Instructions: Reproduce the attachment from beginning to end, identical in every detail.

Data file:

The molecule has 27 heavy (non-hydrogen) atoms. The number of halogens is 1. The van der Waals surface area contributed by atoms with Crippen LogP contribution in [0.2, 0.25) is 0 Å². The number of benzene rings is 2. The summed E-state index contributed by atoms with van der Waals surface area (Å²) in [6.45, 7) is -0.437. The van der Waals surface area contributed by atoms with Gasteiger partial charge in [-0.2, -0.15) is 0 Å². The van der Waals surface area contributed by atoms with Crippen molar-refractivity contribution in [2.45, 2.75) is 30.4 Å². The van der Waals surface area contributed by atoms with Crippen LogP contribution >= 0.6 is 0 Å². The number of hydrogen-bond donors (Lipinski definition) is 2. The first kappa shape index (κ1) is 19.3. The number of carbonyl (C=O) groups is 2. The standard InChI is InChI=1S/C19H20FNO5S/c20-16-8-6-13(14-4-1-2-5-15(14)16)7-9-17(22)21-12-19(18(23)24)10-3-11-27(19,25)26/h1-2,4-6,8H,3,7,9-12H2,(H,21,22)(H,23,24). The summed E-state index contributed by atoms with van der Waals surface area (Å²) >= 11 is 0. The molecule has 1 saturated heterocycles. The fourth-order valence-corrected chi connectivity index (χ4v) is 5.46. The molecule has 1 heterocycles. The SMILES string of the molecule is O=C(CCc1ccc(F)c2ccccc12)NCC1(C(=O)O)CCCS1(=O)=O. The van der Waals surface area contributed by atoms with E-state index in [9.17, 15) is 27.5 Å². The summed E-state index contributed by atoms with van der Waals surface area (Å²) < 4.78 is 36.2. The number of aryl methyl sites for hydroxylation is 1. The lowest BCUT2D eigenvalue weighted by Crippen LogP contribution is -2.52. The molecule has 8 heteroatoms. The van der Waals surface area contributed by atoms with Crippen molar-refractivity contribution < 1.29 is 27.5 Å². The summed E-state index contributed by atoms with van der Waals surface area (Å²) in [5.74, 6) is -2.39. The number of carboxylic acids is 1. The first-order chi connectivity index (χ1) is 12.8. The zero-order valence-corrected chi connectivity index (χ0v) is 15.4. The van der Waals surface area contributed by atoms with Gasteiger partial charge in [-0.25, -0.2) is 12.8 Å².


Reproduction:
The molecule has 27 heavy (non-hydrogen) atoms. The number of halogens is 1. The van der Waals surface area contributed by atoms with Crippen LogP contribution in [0.2, 0.25) is 0 Å². The number of benzene rings is 2. The summed E-state index contributed by atoms with van der Waals surface area (Å²) in [6.45, 7) is -0.437. The van der Waals surface area contributed by atoms with Gasteiger partial charge in [-0.2, -0.15) is 0 Å². The van der Waals surface area contributed by atoms with Crippen molar-refractivity contribution in [2.45, 2.75) is 30.4 Å². The van der Waals surface area contributed by atoms with Crippen LogP contribution >= 0.6 is 0 Å². The number of hydrogen-bond donors (Lipinski definition) is 2. The first kappa shape index (κ1) is 19.3. The number of carbonyl (C=O) groups is 2. The standard InChI is InChI=1S/C19H20FNO5S/c20-16-8-6-13(14-4-1-2-5-15(14)16)7-9-17(22)21-12-19(18(23)24)10-3-11-27(19,25)26/h1-2,4-6,8H,3,7,9-12H2,(H,21,22)(H,23,24). The summed E-state index contributed by atoms with van der Waals surface area (Å²) >= 11 is 0. The molecule has 1 saturated heterocycles. The fourth-order valence-corrected chi connectivity index (χ4v) is 5.46. The molecule has 1 heterocycles. The SMILES string of the molecule is O=C(CCc1ccc(F)c2ccccc12)NCC1(C(=O)O)CCCS1(=O)=O. The van der Waals surface area contributed by atoms with E-state index in [9.17, 15) is 27.5 Å². The summed E-state index contributed by atoms with van der Waals surface area (Å²) < 4.78 is 36.2. The number of aryl methyl sites for hydroxylation is 1. The lowest BCUT2D eigenvalue weighted by Crippen LogP contribution is -2.52. The molecule has 8 heteroatoms. The van der Waals surface area contributed by atoms with Crippen molar-refractivity contribution < 1.29 is 27.5 Å². The summed E-state index contributed by atoms with van der Waals surface area (Å²) in [5.74, 6) is -2.39. The number of carboxylic acids is 1. The first-order chi connectivity index (χ1) is 12.8. The zero-order valence-corrected chi connectivity index (χ0v) is 15.4. The van der Waals surface area contributed by atoms with Gasteiger partial charge in [-0.25, -0.2) is 12.8 Å².